Wine Time with Aaron the Wine Guy

Hello Prince Albert! One of the most interesting categories of wine is fortified wines which includes Port, Madeira and Sherry and what better time to discuss this style of wine then December, where the snow starts to cover the city and families and friends begin to prepare for holiday celebrations. For these cold times, nothing warms the body and soul like a sip of Sherry. What is Sherry and what are the differences between the different styles? Let’s take a look!

Sherry traditionally comes from Spain and one of the most prominent locations for top-notch Sherry production is in Jerez. Sherry is made almost entirely from the Palomino grape varietal and can be found in every sweetness level from bone-dry, to luxuriously sweet. Another grape which is used more rarely is the Pedro Ximenez varietal, aka PX. I tasted the incredible Gonzalez Byass 30-year V.O.R.S. (Vinum Optimum Rare Signatum or Very Old Rare Sherry) which is made entirely of PX grapes, but this incredibly sweet wine is more often used to add sweetness to drier wines.

You will find several types of Sherry on the shelf including Manzanilla, Fino, Amontillado, Oloroso, Cream and PX. After basic fermentation of the grapes, the wine is fortified with pure grape spirit and then added to oak barrels for aging. Space is left at the top of the barrel for air and a film of natural yeast called “flor” grows and protects the aging wine from oxidation. This style is known as Fino and is always bone-dry with a salty, yeasty flavor. Manzanilla is similar and has a coastal influence and pairs well with seafood and olives.

After several years, the flor dies and oxidation begins to affect the wine, creating Amontillado. This type can be sweet or dry and is usually the most balanced style of Sherry with flavors of caramel and nuts, perfect for pairing with Spanish hams and hard cheeses. Moving onto Oloroso, extra grape spirit is added which doesn’t allow the flor layer to develop. Without the protection of the yeast covering the wine, Oloroso becomes dark brown from heavy oxidation and rich flavors of prunes, toffee and walnuts form. Oloroso can be dry or sweet, but PX Sherry is often added which creates the Sherry known as “Cream”.

To make PX Sherry, Pedro Ximenez grapes are dried in the sun until they are raisin-like and then the wine is made into an oxidized, lusciously sweet, dark brown Sherry with flavors of dates, figs, toffee, raisins and caramel. As it is intensely sweet, this Sherry is best when shared with friends or family in small amounts.

Another ingenious use of PX Sherry is the aging of whisky in the leftover PX casks. This can be tasted in many special edition whiskies of the world like Redbreast PX, Bowmore 18 years and Peat’s Beast. Peated whiskies seem to work exceptionally well due to the interplay between smokey, malty and sweet flavors. There is something cathartic about the flavors of dessert mingling with leather, peat smoke and flavorful memories of campfire smoke. The feeling of nostalgia comes back with every sip. Here are my wine and whisky picks of the week!        

Gonzalez Byass NOE 30 Years V.O.R.S. PX Sherry: (Jerez, Spain). Very sweet, fortified wine with an oily, dark brown color. The nose is resplendent with a reductive quality of balsamic raisin/soya sauce, dried fruits (raisins, prunes, sultanas), brown sugar, caramel sauce, toffee and fresh leather. To the taste, this Sherry brings an extremely concentrated and high intensity rush of flavors from the first sip with a sharp zip of reduction followed by heavily oxidized flavors. Once the tastebuds adjust, the full-bodied fruits are on display throughout the long mid-palate (raisin puree, prunes). There are plenty of dessert-like flavors to explore here with creamy caramel sauce, sticky toffee pudding and dark treacle. This is like drinking liquid butter tarts with a thick, luscious mouthfeel and a bit of balance brought by medium-plus acidity. The finish is long with rich, fruity dates, raisins, prunes and crème brulee. The wine is somewhat out of balance due to the high sugar content and slightly reductive style, but overall, this Sherry is an indulgent treat meant to be shared with friends and family. For a fantastic experience, pair this V.O.R.S wine with all kinds of soft and hard cheeses, olives, dried meats/salamis, salted/roasted nuts or pour it over creamy vanilla ice cream. Very good! $70, 15.5% ABV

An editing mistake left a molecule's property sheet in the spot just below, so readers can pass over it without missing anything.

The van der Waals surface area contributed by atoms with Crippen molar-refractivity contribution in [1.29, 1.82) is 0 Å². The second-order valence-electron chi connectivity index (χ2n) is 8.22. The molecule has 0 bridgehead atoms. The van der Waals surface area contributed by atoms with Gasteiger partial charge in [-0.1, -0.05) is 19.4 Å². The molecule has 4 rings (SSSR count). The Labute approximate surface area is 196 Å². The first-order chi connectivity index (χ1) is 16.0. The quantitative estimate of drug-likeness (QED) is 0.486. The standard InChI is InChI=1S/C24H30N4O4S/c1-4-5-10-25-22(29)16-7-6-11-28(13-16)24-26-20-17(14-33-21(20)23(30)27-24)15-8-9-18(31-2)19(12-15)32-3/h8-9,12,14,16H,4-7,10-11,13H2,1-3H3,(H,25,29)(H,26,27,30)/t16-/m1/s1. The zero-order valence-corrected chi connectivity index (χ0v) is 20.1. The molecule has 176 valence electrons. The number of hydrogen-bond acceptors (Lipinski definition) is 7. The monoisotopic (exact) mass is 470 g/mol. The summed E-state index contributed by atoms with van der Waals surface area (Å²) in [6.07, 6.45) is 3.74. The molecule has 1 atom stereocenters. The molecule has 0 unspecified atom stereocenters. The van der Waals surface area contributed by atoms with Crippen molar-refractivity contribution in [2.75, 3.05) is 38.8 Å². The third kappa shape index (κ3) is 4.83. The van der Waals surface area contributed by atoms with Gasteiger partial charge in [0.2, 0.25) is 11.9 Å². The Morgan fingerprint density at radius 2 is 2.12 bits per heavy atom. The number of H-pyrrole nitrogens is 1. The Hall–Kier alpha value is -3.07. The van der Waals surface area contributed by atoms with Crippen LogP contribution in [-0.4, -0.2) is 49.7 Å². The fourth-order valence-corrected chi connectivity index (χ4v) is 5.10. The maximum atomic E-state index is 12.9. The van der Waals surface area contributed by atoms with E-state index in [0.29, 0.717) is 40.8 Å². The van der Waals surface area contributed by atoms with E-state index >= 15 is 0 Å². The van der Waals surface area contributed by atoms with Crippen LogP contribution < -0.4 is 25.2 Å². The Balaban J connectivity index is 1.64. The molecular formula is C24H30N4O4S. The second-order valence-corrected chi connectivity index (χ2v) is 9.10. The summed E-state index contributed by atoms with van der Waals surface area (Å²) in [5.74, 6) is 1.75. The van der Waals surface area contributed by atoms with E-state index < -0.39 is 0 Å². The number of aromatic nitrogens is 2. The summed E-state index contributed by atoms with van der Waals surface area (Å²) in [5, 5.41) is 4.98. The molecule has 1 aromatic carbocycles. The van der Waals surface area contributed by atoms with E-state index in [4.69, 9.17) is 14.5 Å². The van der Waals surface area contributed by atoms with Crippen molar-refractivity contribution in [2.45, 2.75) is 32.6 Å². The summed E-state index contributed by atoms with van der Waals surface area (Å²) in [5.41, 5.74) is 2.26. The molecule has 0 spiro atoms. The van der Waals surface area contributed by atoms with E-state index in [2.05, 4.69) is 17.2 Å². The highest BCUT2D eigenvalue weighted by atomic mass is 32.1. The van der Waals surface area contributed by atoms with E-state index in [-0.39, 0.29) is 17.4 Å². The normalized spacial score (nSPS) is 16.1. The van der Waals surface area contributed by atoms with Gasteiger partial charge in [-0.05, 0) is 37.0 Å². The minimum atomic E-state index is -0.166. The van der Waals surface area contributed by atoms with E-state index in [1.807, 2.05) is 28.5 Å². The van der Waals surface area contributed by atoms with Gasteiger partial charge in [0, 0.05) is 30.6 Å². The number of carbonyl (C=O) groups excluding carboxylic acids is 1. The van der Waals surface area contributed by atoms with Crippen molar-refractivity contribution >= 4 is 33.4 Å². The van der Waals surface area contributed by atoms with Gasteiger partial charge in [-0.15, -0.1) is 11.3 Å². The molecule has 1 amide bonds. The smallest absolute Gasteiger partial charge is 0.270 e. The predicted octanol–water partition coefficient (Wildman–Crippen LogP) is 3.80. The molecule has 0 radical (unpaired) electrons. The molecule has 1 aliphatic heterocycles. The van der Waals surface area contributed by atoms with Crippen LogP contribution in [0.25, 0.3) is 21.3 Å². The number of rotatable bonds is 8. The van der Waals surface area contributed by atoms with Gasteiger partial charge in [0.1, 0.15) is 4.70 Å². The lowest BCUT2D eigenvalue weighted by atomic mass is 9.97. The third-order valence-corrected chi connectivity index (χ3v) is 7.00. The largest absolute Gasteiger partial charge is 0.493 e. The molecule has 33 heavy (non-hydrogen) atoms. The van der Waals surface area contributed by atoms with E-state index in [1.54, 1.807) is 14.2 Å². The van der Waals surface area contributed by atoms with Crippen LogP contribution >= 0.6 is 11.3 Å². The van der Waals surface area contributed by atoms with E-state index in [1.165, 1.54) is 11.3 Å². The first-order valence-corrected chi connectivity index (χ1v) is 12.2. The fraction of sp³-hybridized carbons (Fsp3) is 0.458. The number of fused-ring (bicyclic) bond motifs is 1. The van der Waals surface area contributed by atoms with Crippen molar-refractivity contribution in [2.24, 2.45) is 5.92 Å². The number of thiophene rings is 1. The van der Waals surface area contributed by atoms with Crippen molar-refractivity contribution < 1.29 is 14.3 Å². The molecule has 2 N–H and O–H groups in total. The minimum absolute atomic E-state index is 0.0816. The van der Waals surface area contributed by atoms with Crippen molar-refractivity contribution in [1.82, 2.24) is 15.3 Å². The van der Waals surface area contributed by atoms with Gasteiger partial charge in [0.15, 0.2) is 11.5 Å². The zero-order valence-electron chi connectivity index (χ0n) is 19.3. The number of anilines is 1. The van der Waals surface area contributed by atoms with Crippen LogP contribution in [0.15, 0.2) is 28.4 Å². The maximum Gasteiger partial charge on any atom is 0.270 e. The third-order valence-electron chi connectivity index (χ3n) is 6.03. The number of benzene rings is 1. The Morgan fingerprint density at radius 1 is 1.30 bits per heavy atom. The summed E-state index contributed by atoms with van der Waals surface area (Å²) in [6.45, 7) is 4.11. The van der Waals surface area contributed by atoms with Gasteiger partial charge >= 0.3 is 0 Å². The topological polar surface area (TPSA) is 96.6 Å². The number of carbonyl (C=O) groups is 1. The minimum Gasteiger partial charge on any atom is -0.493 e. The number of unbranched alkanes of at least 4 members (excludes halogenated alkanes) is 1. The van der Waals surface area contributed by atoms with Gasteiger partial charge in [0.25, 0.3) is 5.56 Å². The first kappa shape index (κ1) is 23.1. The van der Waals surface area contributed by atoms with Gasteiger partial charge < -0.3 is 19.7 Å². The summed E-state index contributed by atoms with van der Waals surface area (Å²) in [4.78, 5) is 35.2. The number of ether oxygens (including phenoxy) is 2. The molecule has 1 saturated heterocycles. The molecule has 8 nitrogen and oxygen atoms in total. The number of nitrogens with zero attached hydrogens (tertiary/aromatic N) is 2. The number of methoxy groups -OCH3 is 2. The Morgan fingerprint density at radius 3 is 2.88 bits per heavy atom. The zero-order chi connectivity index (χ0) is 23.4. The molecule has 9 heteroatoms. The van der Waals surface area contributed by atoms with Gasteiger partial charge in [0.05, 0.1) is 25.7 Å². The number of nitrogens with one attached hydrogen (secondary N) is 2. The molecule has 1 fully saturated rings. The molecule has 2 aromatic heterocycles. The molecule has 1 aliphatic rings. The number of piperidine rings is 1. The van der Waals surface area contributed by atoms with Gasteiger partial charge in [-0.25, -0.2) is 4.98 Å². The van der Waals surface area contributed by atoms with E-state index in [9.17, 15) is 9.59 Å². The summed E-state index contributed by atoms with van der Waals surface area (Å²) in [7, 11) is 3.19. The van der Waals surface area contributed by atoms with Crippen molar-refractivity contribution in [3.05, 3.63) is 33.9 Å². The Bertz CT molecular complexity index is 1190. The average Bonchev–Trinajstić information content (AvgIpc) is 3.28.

Peat’s Beast Batch Strength PX Cask Single Malt Scotch Whisky: (Scotland). Peated single malt whisky with a finish of PX Sherry. Mahogany/caramel color with long, thick legs in the glass. The first flavors to jump out from this Scotch are prickly spices such as cinnamon candy, Cinnabon rolls, pepper, vanilla and then sweet scents of raisins, dates and campfire smoke. Additional aromas of sweet and smoky peat mingle with seaweed and maple bacon. On the palate, the whisky has a medium-plus body with a slightly oily texture and hot flavors at first (due to the higher alcohol content). Once your tastes adjust to the intensity, a blast of spices greets the tongue with cinnamon sticks, cloves, cracked black pepper and vanilla. Things are quickly smoothed over with the luscious presence of PX cask flavors like figs, dates and sweet raisins. The sweetness drops off after the mid-palate and the finish is long and smoky with a savory edge of peppered beef jerky, smoky earth and crispy bacon. Traces of dried fruit and smoldering cook-smoke embers leave us on a flavorful high. Further sips reveal a hint of malt character mingling with raisins and dates. Smoky and sweet, this Scotch excels with cigar pairings like the Kentucky Fire-Cured cigar from Drew Estate, the Swamp Thang Candela cigar (a green, fire-cured cigar from Drew Estate) or the Alec Bradley Prensado Churchill (a sweet and spicy, long, box-pressed cigar). Very good! $125, 54.1% ABV

Cheers and thanks for reading!